Test-NetConnection also lets you use other aliases besides RDP for testing connectivity with well-known TCP ports. For example, you can also use the following:

  • SMB
  • HTTP
  • PING

Now see what happens when you try the RDP test against the server HOST40 on the network:

PS C:\> Test-NetConnection HOST40 RDP
WARNING: Ping to HOST40 failed -- Status: TimedOut
 
 
ComputerName           : HOST40
RemoteAddress          : 172.16.11.61
RemotePort             : 3389
InterfaceAlias         : vEthernet (Broadcom NetXtreme Gigabit Ethernet #2 -
                         Virtual Switch)
SourceAddress          : 172.16.11.30
PingSucceeded          : False
PingReplyDetails (RTT) : 0 ms
TcpTestSucceeded       : True

Note that RDP connectivity succeeded but pinging the server failed. This indicates that the server’s firewall is active and blocking the inbound ICMP messages that are being sent by SERVER1.

The Test-NetConnection cmdlet also supports an -InformationLevel option that enables you to gather more detailed information concerning the connectivity test being performed:

PS C:\> Test-NetConnection SERVER2 RDP -InformationLevel Detailed
 
 
ComputerName             : SERVER2
RemoteAddress            : 172.16.11.50
RemotePort               : 3389
AllNameResolutionResults : 172.16.11.50
                           fe80::396f:7162:ab64:fa82
MatchingIPsecRules       :
NetworkIsolationContext  : Private Network
InterfaceAlias           : vEthernet (Broadcom NetXtreme Gigabit Ethernet #2 -
                           Virtual Switch)
SourceAddress            : 172.16.11.30
NetRoute (NextHop)       : 0.0.0.0
PingSucceeded            : True
PingReplyDetails (RTT)   : 0 ms
TcpTestSucceeded         : True
You also can use -InformationLevel to suppress all output except whether the desired test was successful:
PS C:\> Test-NetConnection HOST40 RDP -InformationLevel Quiet
WARNING: Ping to HOST40 failed -- Status: TimedOut
True
PS C:\>

One final note about Test-NetConnection is that you can also run it with no parameters, like this:

PS C:\> Test-NetConnection
 
 
ComputerName           : internetbeacon.msedge.net
RemoteAddress          : 131.253.3.197
InterfaceAlias         : vEthernet (Broadcom NetXtreme Gigabit Ethernet #2 -
                         Virtual Switch)
SourceAddress          : 172.16.11.30
PingSucceeded          : True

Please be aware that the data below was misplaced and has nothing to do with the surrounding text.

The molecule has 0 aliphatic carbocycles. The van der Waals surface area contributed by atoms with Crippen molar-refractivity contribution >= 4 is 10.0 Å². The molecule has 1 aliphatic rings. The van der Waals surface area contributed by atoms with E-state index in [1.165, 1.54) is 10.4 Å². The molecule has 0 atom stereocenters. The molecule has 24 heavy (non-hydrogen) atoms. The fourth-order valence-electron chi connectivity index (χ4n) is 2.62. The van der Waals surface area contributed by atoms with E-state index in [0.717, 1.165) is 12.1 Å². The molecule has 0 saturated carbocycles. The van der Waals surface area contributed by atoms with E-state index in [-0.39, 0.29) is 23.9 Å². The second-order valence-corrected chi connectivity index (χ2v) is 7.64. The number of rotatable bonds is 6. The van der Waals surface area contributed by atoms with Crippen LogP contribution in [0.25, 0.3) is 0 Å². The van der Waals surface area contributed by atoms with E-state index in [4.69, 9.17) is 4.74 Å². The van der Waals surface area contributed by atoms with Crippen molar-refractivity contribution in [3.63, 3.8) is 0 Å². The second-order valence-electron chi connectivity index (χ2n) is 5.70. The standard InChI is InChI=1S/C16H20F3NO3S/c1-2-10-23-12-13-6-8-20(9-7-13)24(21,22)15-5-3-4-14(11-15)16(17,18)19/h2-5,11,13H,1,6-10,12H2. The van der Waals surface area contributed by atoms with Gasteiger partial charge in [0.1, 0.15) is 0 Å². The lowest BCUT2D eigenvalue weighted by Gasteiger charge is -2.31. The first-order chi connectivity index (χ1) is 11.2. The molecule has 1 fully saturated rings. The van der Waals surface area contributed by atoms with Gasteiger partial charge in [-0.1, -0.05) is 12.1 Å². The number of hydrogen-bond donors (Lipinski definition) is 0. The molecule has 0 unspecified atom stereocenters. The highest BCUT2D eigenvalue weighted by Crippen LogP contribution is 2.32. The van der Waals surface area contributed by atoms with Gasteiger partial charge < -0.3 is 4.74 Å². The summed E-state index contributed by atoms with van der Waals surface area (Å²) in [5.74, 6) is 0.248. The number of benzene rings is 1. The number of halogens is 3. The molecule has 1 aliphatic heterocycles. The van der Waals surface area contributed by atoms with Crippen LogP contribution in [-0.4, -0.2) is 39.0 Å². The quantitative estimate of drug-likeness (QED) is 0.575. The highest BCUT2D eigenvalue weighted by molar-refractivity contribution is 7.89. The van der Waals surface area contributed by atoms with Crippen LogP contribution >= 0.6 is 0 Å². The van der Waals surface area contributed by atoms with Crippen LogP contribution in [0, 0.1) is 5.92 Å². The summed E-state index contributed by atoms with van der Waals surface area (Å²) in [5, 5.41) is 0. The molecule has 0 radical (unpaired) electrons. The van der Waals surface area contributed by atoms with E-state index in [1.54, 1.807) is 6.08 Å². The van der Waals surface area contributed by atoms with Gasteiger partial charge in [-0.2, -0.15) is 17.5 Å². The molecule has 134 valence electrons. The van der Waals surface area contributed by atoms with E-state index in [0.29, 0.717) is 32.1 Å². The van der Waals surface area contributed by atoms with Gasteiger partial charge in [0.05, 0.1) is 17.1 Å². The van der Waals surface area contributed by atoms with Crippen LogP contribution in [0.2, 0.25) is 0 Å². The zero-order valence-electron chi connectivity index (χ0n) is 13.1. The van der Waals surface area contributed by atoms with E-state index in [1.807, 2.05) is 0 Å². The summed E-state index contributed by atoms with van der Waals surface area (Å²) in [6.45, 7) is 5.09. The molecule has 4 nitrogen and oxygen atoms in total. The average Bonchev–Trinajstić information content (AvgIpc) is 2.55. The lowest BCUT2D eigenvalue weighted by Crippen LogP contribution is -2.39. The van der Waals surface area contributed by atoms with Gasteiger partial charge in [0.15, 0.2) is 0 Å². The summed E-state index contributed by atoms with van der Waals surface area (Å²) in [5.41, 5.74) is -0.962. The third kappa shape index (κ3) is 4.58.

PingReplyDetails (RTT) : 49 ms

Doing this just tests whether your server has a network connection with the Internet by testing connectivity with a remote server belonging to the DNS domain msedge.net, which is registered by Microsoft.

Some Additional Tips

Finally, here are a few more tips on this subject that I’ve gleaned from my colleagues in IT and from readers of our newsletter WServerNews.com.

DotNetPing

Ben Schultz has posted a helpful script called DotNetPing to the Script Center Repository on TechNet. The script takes the IP address or hostname or a host and pings it to give you the source IP address of the stack used to ping the host. The script is also a good example of how you can use System.NET to enhance your PowerShell scripts.

Get-NetIPConfiguration vs IPConfig

The Get-NetIPConfiguration cmdlet isn’t an exact replacement for the IPConfig command-line utility. For example IPConfig also includes switches like /flushdns /registerdns and /displaydns to manage DNS settings and the client resolver cache. You can’t use Get-NetIPConfiguration to do that but there are other PowerShell cmdlets you can use such as Clear-DNSClientCache, Register-DNSClient and Resolve-DNSName.

You can also use IPConfig with the /release and /renew switches to release and renew the DHCP configuration of network adapters on your system. Once again, you can’t use Get-NetIPConfiguration to do this but you could try using Restart-NetAdapter for this purpose.

Test port connectivity

If you want to check whether a system is “listening” i.e. whether it has a certain TCP port open for establishing network connectivity with you, you could try utilizing the Test-PortConnection function by “Techibee” which is described here.

IPConfig reimagined

You should also check out the article “IPConfig Reimagined: Building a Simple PowerShell Tool” in Issue #102 of Mark Minasi’s newsletter. Mark has some great tips on how you can list IP address info in a way that is easy to read and interpret.